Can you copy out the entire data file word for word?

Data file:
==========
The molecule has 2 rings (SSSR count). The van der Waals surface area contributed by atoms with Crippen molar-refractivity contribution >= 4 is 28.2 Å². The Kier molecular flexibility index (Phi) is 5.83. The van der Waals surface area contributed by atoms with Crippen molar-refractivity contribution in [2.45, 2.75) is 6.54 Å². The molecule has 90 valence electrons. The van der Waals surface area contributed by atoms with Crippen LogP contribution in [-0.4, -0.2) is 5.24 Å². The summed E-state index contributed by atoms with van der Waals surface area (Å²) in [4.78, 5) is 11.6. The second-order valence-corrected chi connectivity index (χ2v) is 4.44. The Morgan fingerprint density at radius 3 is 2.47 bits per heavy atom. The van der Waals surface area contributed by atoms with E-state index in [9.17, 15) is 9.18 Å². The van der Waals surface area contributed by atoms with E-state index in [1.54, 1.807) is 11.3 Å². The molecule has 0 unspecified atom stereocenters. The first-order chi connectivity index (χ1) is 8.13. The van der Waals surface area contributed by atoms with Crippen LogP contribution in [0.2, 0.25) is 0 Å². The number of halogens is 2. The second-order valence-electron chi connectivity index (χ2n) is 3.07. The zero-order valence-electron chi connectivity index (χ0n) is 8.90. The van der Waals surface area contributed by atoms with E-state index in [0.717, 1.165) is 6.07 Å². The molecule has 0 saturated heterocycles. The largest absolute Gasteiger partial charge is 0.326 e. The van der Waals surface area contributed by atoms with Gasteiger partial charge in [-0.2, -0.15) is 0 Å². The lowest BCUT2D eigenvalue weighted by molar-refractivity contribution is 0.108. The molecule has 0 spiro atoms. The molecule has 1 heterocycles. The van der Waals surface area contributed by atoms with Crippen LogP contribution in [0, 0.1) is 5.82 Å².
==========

The molecule has 2 rings (SSSR count). The van der Waals surface area contributed by atoms with Crippen molar-refractivity contribution >= 4 is 28.2 Å². The Kier molecular flexibility index (Phi) is 5.83. The van der Waals surface area contributed by atoms with Crippen molar-refractivity contribution in [2.45, 2.75) is 6.54 Å². The molecule has 90 valence electrons. The van der Waals surface area contributed by atoms with Crippen LogP contribution in [-0.4, -0.2) is 5.24 Å². The summed E-state index contributed by atoms with van der Waals surface area (Å²) in [4.78, 5) is 11.6. The second-order valence-corrected chi connectivity index (χ2v) is 4.44. The Morgan fingerprint density at radius 3 is 2.47 bits per heavy atom. The van der Waals surface area contributed by atoms with E-state index in [9.17, 15) is 9.18 Å². The van der Waals surface area contributed by atoms with E-state index in [1.54, 1.807) is 11.3 Å². The molecule has 0 unspecified atom stereocenters. The first-order chi connectivity index (χ1) is 8.13. The van der Waals surface area contributed by atoms with Crippen LogP contribution in [0.2, 0.25) is 0 Å². The number of halogens is 2. The second-order valence-electron chi connectivity index (χ2n) is 3.07. The zero-order valence-electron chi connectivity index (χ0n) is 8.90. The van der Waals surface area contributed by atoms with E-state index in [0.717, 1.165) is 6.07 Å². The molecule has 0 saturated heterocycles. The largest absolute Gasteiger partial charge is 0.326 e. The van der Waals surface area contributed by atoms with Gasteiger partial charge in [-0.2, -0.15) is 0 Å². The lowest BCUT2D eigenvalue weighted by molar-refractivity contribution is 0.108. The molecule has 0 spiro atoms. The molecule has 1 heterocycles. The van der Waals surface area contributed by atoms with Crippen LogP contribution in [0, 0.1) is 5.82 Å².